Tim Hudson, San Francisco Giants close in on deal

5:43 AM, Nov 19, 2013   |    comments
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SAN FRANCISCO (AP) -- The San Francisco Giants, determined to bolster a once-proud rotation that faltered in 2013, are turning to a Bay Area favorite from a previous era.

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According to multiple news media reports, the Giants have come to terms with free agent pitcher Tim Hudson on a two-year, $23 million contract. Giants VP and assistant general manager Bobby Evans would not confirm the reports but said via text to USA TODAY Sports, "We are close.''

Hudson, 38, went 8-7 with a 3.97 ERA in 21 starts with the Atlanta Braves before missing the last two months with a broken ankle sustained when he collided at first base with the New York Mets' Eric Young on July 24. Hudson is expected to start running later this month.

The Georgia native attended high school and college in Alabama and pitched the last nine seasons for the Braves, but he broke in with the Oakland Athletics in 1999 and had a 92-39 record in six years by the bay before a December 2004 trade sent him back near his hometown.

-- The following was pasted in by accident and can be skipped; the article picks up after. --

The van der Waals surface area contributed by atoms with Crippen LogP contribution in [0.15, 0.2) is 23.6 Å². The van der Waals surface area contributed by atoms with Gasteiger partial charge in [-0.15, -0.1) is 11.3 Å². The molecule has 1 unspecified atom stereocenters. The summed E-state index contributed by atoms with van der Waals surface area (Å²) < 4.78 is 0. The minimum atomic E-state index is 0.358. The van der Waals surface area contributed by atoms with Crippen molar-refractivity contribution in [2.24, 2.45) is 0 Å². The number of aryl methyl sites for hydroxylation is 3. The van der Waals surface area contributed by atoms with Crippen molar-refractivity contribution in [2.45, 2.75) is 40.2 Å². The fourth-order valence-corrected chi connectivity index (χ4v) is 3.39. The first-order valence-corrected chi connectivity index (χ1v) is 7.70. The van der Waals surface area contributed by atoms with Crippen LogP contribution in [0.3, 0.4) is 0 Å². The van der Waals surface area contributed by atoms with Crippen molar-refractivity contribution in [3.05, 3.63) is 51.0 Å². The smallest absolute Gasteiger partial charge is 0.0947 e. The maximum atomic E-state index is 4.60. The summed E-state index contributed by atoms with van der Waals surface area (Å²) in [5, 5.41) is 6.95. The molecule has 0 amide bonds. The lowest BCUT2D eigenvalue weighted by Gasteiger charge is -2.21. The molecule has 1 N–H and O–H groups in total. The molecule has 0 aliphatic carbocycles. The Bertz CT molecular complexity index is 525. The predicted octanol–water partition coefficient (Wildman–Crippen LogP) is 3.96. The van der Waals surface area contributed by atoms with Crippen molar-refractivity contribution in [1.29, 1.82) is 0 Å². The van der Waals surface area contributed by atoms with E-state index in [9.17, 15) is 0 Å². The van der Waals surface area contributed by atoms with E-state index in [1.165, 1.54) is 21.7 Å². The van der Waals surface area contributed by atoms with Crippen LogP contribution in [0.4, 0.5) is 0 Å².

Hudson's signing comes a few weeks after San Francisco parted ways with Barry Zito, his former A's teammate. Oakland made the playoffs four consecutive years from 2000-2003, with Hudson, Zito and Mark Mulder forming the backbone of the rotation and earning the nickname, "The Big Three.''

The Giants hope Hudson's addition will help reverse a troubling trend for Giants starters, who last season ranked 13th in the National League with a 4.37 ERA. In 2010 and 2011, San Francisco's rotation finished second in ERA.

The club's No. 1 priority in the offseason is to revamp its stable of starters, which is headed by Matt Cain and Madison Bumgarner. The Giants let go of Zito and declined an option on fellow starter Ryan Vogelsong, but they re-signed former staff ace Tim Lincecum to a two-year, $35 million contract.

Much like Lincecum's deal, Hudson's contract comes with a significantly higher average annual value than the industry expectation - the Braves actually offered Hudson a pay cut from his $9 million salary of 2013 - in exchange for a shorter commitment.

After missing most of the 2009 season recovering from Tommy John elbow surgery, Hudson went 57-33 with a 3.33 ERA the last four seasons while holding a position of leadership in the Braves' staff.

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